One of Anna’s favorite childhood memories was that of listening to her mother stories in front of the fire with the sound of her father’s forge in the background. They were the same stories that all mothers tell their children, but to Anna, the fair damsels, brave knights, evil villains, and fierce dragons were strange and unfamiliar when spoken of by anyone but Mavourneen Black. It didn’t matter that the stories were a little different every time due to Mavourneen’s imaginative embellishments, because it was the odd details she loved best.
Anna’s favorite story was the one Mavourneen told her nearly every day, the one about the handsome prince that fell in love with the lowly but beautiful beggar girl. She knew it from beginning to end, upside down and inside out, but she always had to hear it just one more time. At least, she had to hear it one more time until the day it was spoiled for her.
She was eight years old that fall morning, sitting as usual with Mavourneen in front of the fire. Papa had been in the forge for several hours already. Alban Black’s reputation as the most skilled smith in Lelian meant a steady income for the family, and long hours spent sweating over the fires for Alban, shaping this tool for that farmer, some horseshoes on occasion, or a sword for an up-and-coming knight when they were lucky.
“One day, the prince was riding through the streets when he saw her standing there on the corner,” Mavourneen recited in her story voice. There was no one in the world with a story voice like Mavourneen’s, as rich and warm as the spiced cider that was sold in the tavern a few streets away. “She was wearing the same old, gray dress she’d been wearing for weeks and her face was dirty, but she was still the most beautiful girl he’d ever seen.”
This was Anna’s favorite part. She squirmed in delight but stayed still enough for Mavourneen to finish braiding her hair. “Was she on the corner to beg, Mother?” she asked.
“Why, no, Anna,” Mavourneen replied. “Some kind person had given her a basket of flowers, and she was selling the blossoms for copper coins.” She knew how Anna loved this version, and she herself loved telling it. “The prince rode over, nodded to her, and asked, ‘How much for the whole basket, fair maiden? I ride to a woman in the city who has my heart, and I mean to make these flowers a present for her.’”
“What did she do?” Anna asked, already knowing the answer.
“She was moved by the prince’s words,” Mavourneen continued, “and wondered what exceptional maid had won the heart of this handsome prince. She counted the flowers and named her price. The prince took the basket from her then got down off his horse, knelt before her, and said, ‘Take your flowers, my lady, and come with me to my castle. I love you with all that is in me. Marry me, and—“
“’Live with me forever.’ Always a different story, but always the same speech.” Bran, Anna’s twelve-year-old brother, came in from the yard behind the house with a pail of water drawn from the well outside. It wasn’t typical for families in the neighborhood to have private wells, but as a smith, Alban was afforded the privilege.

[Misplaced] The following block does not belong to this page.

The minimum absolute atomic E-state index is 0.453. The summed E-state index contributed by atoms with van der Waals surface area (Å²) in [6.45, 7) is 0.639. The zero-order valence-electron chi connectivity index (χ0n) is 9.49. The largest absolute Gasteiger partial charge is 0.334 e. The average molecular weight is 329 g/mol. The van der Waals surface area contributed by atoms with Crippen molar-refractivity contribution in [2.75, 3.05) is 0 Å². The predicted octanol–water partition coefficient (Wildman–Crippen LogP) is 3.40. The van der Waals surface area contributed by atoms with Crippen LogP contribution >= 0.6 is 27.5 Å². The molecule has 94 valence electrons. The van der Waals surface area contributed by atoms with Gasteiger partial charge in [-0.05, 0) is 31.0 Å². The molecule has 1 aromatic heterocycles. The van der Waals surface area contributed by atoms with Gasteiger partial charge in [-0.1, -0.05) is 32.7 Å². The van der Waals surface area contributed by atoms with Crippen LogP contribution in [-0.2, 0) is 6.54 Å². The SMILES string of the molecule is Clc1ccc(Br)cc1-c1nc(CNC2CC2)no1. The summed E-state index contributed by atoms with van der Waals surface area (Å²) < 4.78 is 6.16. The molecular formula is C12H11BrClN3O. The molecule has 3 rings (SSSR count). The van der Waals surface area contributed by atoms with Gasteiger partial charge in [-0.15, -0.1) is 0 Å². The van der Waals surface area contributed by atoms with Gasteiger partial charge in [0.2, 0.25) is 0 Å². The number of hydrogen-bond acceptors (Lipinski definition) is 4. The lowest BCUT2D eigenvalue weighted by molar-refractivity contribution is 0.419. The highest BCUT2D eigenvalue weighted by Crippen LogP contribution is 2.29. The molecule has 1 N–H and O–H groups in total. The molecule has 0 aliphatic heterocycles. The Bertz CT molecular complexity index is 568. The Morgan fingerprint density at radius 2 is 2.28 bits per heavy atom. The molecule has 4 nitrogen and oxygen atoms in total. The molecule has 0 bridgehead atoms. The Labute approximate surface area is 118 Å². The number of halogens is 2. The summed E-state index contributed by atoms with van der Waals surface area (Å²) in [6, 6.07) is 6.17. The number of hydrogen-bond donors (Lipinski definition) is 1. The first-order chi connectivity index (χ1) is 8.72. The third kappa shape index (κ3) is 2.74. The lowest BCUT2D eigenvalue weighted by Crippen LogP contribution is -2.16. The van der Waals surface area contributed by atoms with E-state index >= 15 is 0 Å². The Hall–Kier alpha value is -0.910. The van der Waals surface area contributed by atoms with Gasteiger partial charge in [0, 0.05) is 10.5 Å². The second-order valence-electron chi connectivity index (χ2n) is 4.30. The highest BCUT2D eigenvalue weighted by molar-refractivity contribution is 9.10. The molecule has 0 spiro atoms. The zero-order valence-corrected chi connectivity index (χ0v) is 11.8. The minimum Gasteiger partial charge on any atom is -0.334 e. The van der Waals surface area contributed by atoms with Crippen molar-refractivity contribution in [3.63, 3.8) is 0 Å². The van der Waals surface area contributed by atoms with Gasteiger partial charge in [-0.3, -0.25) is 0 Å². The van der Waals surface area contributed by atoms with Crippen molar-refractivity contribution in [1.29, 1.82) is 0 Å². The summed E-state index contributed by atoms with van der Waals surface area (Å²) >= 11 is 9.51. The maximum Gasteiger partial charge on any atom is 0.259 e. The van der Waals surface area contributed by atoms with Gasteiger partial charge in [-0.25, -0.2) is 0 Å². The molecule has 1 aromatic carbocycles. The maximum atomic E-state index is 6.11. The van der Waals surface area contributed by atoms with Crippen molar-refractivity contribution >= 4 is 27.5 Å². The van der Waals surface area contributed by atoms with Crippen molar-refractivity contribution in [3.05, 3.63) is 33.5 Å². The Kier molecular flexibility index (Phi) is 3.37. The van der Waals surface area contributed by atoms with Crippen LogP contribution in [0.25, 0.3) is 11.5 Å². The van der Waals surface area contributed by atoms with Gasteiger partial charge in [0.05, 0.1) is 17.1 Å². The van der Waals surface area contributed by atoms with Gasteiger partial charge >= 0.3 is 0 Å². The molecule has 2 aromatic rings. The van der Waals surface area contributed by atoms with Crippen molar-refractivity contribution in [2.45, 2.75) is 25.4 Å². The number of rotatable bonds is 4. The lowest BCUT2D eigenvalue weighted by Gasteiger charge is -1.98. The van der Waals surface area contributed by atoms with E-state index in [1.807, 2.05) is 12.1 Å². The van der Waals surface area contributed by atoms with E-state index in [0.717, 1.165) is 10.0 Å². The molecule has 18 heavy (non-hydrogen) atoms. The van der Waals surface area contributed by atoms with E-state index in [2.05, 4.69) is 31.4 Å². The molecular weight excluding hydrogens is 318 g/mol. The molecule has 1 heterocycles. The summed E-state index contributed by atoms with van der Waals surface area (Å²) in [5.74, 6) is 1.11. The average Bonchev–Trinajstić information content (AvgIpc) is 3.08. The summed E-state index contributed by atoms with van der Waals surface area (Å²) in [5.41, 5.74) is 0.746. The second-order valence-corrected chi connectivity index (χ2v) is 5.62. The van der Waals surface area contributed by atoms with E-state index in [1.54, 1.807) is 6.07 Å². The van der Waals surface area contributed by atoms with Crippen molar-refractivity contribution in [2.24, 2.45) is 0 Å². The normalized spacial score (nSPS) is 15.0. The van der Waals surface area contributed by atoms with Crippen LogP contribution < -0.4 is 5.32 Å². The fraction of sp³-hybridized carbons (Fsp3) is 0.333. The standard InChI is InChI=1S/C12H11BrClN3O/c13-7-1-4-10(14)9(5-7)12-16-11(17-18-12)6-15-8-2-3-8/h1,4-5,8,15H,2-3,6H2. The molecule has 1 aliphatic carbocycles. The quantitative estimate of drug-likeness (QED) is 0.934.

“There are limits to even my storytelling abilities, young man,” Mavourneen told him, then she smiled and finished her story. “The beggar girl was so happy she could do nothing but say yes. The prince rode off with her to the castle, they married within a month, and lived happily ever after.”
She tied a ribbon at the end of Anna’s braid and kissed her on the cheek. “Come on, pet,” she said. “Help me get some breakfast on the table.”
Anna scampered off into the kitchen while Mavourneen slowly got to her feet, one hand on her swollen stomach. She was supposed to give birth to Anna and Bran’s new brother or sister any day now, but in the meantime it was taking her quite some time to get around the house.
She followed her children into the corner of their house they’d set aside for cooking and eating. With their help, she set the table and laid out the rest of yesterday’s bread, some fruit, and a pitcher of the water Bran had drawn. She then sent Anna into the forge to fetch Alban.
Anna usually kept away from the forge with its heavy tools, scorching fires, and loud noises, but she didn’t mind it so much in winter when it was cold outside. It was still a fairly warm autumn, though, so the air inside Alban’s workshop felt thick and heavy. She wended her way through the dark shapes until she came to Alban’s side at the anvil as he hammered away at the blade of a scythe.
“Papa?” she said. “Mother says it’s time for breakfast.”
Alban set down his hammer and replied, “Well, it’s right about time, my girl; I’m hungry as a bear.”
He scooped her up, tossed her onto his shoulder like a sack of grain, and carried her back through the forge amidst her giddy laughter. They were almost to the side door leading to the house when it burst open and Bran rushed through it.
“Father!” he exclaimed. “Mother says the baby’s coming!”
Alban set Anna back on her feet. “Go send for Mother Nell,” he ordered. “Anna, child, you go play outside.”
Anna never needed to be told twice to go play. She ran off in search of Rafe while Bran went to find the wisewoman to act as midwife.
Rafael Cooper was a tawny-haired, freckle-faced eight-year-old boy who lived three houses away. He was known as a bright, charming, good-natured, and decidedly devious little boy, always with an ear-to-ear grin and a mischievous twinkle in his eyes.
She found him outside his father’s workshop munching cheerfully on an apple. He saw her coming, reached into a pocket, and tossed her one, too.
“Thanks,” she said, buffing it on her sleeve before taking a big bite, letting the juice run down her chin before wiping it with the back of her hand. “Bran went to get Mother Nell. Mother’s having the baby now.”
“Do you want a sister or a brother?” Rafe asked.
They’d talked about this for months now, and Anna had loved to change her mind throughout, giving a different answer every time for different reasons. Rafe himself was the youngest of seven children, and after four other sons and two daughters, the Coopers had decided to spoil their last little angel.